It looks like the on-again, off-again US-Russia relationship in the Syrian civil war suffered another painful, if not fatal, blow last week when the United States launched cruise missiles at a Syrian regime airfield in retaliation for a gas attack on Syrian civilians.
The US action triggered a predictably harsh reaction in Moscow, which has been calling for a thorough investigation of the April 4 poison gas attack on the Syrian town of Khan Sheikhoun. The gas attack killed dozens of people and injured hundreds. Syria has denied using chemical weapons in that attack.
The Russian Foreign Ministry’s official statement called the April 7 US action “an irresponsible approach that aggravates problems the world is facing.”
The United States fired 59 missiles at Shayrat air base in Homs province. Russian Foreign Minister Sergey Lavrov compared the attack with the US invasion of Iraq in 2003. “Back then, they at least tried to produce some evidence [that Iraq was producing anthrax]. … Now they didn’t even bother to present facts,” he said.
The Russian Defense Ministry immediately sent its cruise missile-armed frigate Admiral Grigorovich to the Russian naval facility in Tartus, Syria. It also promised to improve the effectiveness of the Syrian army’s air defense system.
The gloomy forecasts about a potential US-Russia escalation in Syria are understandable: From what can be observed, Moscow and Washington are fast approaching a direct military clash. However, there’s a lot that isn’t obvious that may just be the key to understanding the current developments.
Though shaken in the early hours of the reported attacks, Russian decision-makers and the expert community eventually adopted a more restrained tone in considering reasons behind the US attack. For now, there are at least three theories.
1. “There’s a new sheriff in town.” The attacks reflect the promise US President Donald Trump campaigned on: the return of a “strong leader.” The impetus for the attack may have been domestic, international or both. If it was the former, then it’s mostly about impressing the domestic constituency, fixing failing ratings, winning points with Congress and distancing himself from the image of the “Kremlin candidate.” If the impetus was about his international posturing, he had to send a clear message to America’s foes and allies: Please the Israelis, satisfy the Gulf, alert Iranians, warn North Koreans and strip Russians of the perception that they run the show.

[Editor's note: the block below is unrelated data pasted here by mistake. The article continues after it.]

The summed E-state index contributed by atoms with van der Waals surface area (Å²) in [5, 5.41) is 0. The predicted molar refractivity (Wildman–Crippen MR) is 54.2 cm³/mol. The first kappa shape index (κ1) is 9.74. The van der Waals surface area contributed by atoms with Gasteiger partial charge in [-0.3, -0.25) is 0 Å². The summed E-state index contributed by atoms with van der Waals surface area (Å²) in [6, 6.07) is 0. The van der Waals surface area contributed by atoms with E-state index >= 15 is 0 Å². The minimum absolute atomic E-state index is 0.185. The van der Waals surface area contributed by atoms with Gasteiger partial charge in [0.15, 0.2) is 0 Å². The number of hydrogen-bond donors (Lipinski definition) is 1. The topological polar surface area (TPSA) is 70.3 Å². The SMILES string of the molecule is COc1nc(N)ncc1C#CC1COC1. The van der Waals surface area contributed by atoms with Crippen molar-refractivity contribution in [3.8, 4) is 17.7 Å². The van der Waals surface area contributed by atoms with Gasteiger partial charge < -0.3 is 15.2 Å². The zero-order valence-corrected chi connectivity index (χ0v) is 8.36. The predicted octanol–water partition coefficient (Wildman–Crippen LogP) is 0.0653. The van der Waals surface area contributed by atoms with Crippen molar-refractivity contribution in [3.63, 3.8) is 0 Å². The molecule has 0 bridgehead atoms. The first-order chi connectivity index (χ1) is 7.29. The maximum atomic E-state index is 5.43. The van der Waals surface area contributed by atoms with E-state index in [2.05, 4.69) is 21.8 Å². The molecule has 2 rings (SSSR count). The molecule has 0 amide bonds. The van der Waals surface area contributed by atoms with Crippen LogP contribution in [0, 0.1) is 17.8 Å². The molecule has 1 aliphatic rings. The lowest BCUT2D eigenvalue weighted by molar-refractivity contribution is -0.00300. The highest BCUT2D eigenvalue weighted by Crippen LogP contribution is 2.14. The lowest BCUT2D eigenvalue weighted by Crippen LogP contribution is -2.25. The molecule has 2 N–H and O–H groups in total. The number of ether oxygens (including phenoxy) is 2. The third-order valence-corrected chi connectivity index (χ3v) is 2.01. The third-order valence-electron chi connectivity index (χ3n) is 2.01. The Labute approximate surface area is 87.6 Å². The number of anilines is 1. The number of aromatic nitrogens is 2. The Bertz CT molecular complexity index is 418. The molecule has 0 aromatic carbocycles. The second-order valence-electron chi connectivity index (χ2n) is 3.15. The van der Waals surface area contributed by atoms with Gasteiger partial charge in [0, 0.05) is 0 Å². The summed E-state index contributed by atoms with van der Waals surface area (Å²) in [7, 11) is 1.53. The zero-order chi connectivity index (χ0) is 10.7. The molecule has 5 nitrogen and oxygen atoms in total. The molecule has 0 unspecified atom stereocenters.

The Kremlin was puzzled by this move from someone it had expected to be a partner against international terrorism. Thus came the reaction from Russian Foreign Ministry spokeswoman Maria Zakharova: “Western analysts say the ‘Russian threat’ is derived from Russia’s unpredictability. Today we witnessed that the real country that is unpredictable is the United States.” The message April 7 from America’s UN ambassador, Nikki Haley, was also alarming, as it was seen as signaling there could be more US military action.
Vasily Kashin, a senior fellow at the Center for Comprehensive European and International Studies at the Higher School of Economics in Moscow, said Trump's intent was clear when he ordered the attack while Chinese President Xi Jinping was in the United States “to show his own swagger.”